- 90 percent of the Portuguese agree that corruption is widespread in their home country;
- More than three quarters of European citizens agree that corruption is widespread in their home country. Amongst Greeks, that number is 99 percent;
– fewer than one percent of the Portuguese say that they have been asked or expected to pay a bribe in the past year, while the European average is 4 percent;
- 7 percent of Greeks, say that they have been asked or expected to pay a bribe in the past year;
- few Germans have direct experience of bribery, 9 percent of Germans say that they personally know someone who has taken bribes;
- 36 percent of Portuguese citizens consider that they are affected by corruption in their everyday lives.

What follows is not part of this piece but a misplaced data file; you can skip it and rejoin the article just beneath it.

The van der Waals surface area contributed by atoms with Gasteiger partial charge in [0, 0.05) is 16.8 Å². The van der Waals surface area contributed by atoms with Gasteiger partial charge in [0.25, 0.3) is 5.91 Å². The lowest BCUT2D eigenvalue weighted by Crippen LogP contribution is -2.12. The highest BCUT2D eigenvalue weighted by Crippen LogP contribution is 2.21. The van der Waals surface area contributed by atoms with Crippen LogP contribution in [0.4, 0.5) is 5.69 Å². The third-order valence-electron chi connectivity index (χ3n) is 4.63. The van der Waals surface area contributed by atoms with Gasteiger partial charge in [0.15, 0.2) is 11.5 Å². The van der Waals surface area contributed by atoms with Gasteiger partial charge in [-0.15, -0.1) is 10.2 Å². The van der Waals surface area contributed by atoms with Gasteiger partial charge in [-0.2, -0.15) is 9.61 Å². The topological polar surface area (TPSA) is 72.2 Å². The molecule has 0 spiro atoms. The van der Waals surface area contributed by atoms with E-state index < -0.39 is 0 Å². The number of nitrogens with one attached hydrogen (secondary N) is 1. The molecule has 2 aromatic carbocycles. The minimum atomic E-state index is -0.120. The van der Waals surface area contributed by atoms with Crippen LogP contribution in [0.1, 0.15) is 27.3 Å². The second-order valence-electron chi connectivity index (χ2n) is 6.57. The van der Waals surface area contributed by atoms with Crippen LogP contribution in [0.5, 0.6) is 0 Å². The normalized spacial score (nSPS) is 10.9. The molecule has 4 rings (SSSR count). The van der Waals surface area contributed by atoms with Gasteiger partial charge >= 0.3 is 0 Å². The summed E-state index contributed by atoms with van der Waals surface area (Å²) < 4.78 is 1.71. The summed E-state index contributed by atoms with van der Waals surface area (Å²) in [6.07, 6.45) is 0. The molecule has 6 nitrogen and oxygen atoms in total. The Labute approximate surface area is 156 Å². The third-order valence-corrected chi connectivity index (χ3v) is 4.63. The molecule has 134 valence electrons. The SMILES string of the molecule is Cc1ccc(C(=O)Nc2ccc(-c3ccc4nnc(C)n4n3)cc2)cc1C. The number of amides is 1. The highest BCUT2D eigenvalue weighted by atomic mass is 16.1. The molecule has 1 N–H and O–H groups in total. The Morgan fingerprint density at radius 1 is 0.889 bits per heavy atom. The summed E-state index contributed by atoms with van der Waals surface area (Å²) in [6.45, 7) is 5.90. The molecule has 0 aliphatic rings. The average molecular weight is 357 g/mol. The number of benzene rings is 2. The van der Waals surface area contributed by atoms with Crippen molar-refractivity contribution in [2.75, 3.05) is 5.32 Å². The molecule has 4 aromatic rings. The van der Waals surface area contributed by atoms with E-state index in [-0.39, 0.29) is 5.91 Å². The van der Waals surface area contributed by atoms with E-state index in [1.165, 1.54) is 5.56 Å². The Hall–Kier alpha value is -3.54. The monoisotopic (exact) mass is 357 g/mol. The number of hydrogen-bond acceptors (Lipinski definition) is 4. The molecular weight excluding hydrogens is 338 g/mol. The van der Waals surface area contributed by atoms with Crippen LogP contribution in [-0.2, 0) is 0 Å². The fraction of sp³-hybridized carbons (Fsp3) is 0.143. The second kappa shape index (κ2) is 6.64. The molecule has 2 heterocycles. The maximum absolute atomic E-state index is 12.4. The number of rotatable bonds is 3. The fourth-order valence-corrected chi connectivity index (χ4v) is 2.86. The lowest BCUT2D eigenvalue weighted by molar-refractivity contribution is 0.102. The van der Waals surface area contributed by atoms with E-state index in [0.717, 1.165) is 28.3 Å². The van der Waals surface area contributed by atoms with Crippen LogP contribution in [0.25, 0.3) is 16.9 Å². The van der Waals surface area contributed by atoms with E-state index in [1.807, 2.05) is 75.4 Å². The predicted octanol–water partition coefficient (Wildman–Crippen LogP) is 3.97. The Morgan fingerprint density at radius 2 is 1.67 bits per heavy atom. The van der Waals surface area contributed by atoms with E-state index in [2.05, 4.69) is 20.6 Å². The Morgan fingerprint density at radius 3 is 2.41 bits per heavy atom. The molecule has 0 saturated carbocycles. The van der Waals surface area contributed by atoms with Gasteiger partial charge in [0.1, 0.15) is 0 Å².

Portugal: In Portugal, although various anti-corruption initiatives have been implemented over the last decade, including new legislation, there is no comprehensive national anti-corruption strategy in place. In addition, effective prosecution of high-level corruption cases remains a challenge. In this report, the European Commission suggests that Portugal ensures that law enforcement, prosecution and judiciary are well equipped to effectively deal with complex corruption cases, and establishes a convincing track record of corruption cases. Further preventive action against corrupt practices in party funding should be undertaken, and codes of conduct for elected officials should be developed. The Commission is also suggesting that further efforts need to be made to adequately address conflicts of interests and asset disclosure of officials at local levels. Transparency and control mechanisms around public procurement procedures should be strengthened further. Moreover, Portugal should identify risk factors for corruption in local urban planning decisions.